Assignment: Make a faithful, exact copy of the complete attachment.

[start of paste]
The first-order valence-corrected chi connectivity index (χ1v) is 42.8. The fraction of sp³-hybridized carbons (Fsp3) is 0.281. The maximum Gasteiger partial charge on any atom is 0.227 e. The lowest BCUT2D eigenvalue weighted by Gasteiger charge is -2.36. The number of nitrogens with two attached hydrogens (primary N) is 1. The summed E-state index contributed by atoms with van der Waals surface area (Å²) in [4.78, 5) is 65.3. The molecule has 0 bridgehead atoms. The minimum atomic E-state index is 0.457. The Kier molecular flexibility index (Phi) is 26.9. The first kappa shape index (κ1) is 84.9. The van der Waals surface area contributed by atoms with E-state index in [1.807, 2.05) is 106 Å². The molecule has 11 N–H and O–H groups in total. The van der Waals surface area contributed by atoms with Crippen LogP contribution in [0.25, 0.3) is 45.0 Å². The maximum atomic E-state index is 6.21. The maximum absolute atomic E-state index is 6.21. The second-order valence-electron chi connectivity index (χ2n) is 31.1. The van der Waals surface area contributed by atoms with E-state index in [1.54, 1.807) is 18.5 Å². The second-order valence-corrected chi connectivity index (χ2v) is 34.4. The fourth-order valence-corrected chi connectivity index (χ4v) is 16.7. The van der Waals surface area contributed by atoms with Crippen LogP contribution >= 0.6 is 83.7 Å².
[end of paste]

The first-order valence-corrected chi connectivity index (χ1v) is 42.8. The fraction of sp³-hybridized carbons (Fsp3) is 0.281. The maximum Gasteiger partial charge on any atom is 0.227 e. The lowest BCUT2D eigenvalue weighted by Gasteiger charge is -2.36. The number of nitrogens with two attached hydrogens (primary N) is 1. The summed E-state index contributed by atoms with van der Waals surface area (Å²) in [4.78, 5) is 65.3. The molecule has 0 bridgehead atoms. The minimum atomic E-state index is 0.457. The Kier molecular flexibility index (Phi) is 26.9. The first kappa shape index (κ1) is 84.9. The van der Waals surface area contributed by atoms with E-state index in [1.807, 2.05) is 106 Å². The molecule has 11 N–H and O–H groups in total. The van der Waals surface area contributed by atoms with Crippen LogP contribution in [0.25, 0.3) is 45.0 Å². The maximum atomic E-state index is 6.21. The maximum absolute atomic E-state index is 6.21. The second-order valence-electron chi connectivity index (χ2n) is 31.1. The van der Waals surface area contributed by atoms with E-state index in [1.54, 1.807) is 18.5 Å². The second-order valence-corrected chi connectivity index (χ2v) is 34.4. The fourth-order valence-corrected chi connectivity index (χ4v) is 16.7. The van der Waals surface area contributed by atoms with Crippen LogP contribution >= 0.6 is 83.7 Å².